The large number of citations in many catalogs and databases requires one to limit otherwise broad or general searches in order to retrieve a manageable and pertinent number of results. Conversely, overly narrow search terms can return too few results. One way of solving both problems is to use Boolean operators (AND, OR, NOT), which allow one to limit or expand searches depending on his or her needs.
For example, a search for nursing AND patient safety will return items that contain both "nursing" and "patient safety":
nursing OR patient safety returns items that contain either "nursing" or "patient safety" or both:
nursing NOT patient safety returns items that contain "nursing" but not "patient safety":
An important strategy for one to employ when researching phrasal concepts (e.g., "European Union") or conducting known-item searches for titles:
For example, patient safety will search for patient AND safety.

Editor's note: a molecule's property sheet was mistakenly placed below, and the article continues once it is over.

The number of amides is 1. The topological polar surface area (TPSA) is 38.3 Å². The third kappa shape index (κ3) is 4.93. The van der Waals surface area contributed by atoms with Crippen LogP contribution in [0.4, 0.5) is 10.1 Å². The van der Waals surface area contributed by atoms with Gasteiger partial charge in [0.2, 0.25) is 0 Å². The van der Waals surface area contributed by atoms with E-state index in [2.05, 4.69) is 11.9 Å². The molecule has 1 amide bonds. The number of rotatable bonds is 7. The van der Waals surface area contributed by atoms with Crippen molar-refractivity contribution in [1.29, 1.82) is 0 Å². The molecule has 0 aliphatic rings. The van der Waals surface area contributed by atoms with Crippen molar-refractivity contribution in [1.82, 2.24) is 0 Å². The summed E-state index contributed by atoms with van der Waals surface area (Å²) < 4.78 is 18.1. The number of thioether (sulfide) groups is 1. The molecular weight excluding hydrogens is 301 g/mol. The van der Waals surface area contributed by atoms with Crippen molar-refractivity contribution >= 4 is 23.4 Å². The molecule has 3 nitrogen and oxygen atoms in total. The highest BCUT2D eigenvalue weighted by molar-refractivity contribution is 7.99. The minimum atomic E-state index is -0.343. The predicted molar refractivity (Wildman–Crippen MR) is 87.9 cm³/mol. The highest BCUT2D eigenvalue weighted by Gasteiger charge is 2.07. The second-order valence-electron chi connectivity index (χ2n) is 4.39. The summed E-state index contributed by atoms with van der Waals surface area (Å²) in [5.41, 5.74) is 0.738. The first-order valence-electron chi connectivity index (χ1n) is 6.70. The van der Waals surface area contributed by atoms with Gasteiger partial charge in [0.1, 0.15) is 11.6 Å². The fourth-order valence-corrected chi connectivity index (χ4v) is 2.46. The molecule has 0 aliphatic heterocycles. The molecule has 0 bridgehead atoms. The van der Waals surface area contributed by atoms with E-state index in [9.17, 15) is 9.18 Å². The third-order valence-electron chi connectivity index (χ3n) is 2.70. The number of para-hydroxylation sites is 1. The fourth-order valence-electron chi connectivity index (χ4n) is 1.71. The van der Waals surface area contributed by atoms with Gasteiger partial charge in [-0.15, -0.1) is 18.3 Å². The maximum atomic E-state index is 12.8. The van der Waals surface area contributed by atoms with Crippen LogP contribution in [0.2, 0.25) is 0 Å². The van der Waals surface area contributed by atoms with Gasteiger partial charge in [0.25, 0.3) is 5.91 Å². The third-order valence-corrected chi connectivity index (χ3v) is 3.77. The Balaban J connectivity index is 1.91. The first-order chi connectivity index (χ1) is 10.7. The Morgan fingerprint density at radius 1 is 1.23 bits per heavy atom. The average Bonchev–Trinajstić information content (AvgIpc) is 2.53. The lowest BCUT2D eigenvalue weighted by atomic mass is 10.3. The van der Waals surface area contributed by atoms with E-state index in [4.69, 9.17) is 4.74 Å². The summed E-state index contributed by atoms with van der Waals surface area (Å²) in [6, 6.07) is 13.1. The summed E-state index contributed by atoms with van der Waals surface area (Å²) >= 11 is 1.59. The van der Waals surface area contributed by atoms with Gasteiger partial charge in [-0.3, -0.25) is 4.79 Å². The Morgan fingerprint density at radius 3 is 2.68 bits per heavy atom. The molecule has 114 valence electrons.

However, "patient safety" in quotation marks will search for this as a phrase and try to find relevant resources with those words all together.
Nested Searching:When pairing two or more keywords with another keyword, it is helpful to "nest" the former terms within a larger Boolean search.
For example, (nursing OR hospitals) AND patient safety will return results for patient safety and any one (or both) of the parenthetical terms.
(Many catalogs or databases will have an "advanced search" option, which provides multiple search bars to facilitate nested searching.)
Truncation and Wildcards:
Most catalogs and databases enable users to search variations of keywords by using truncation (*) or wildcard (e.g., ?, $, !) symbols.
For example, one could search for nurs* to find nurse, nurses, and nursing.
Wildcard searching works similarly: a search for t??th will return results for teeth, tooth, tenth, and so on.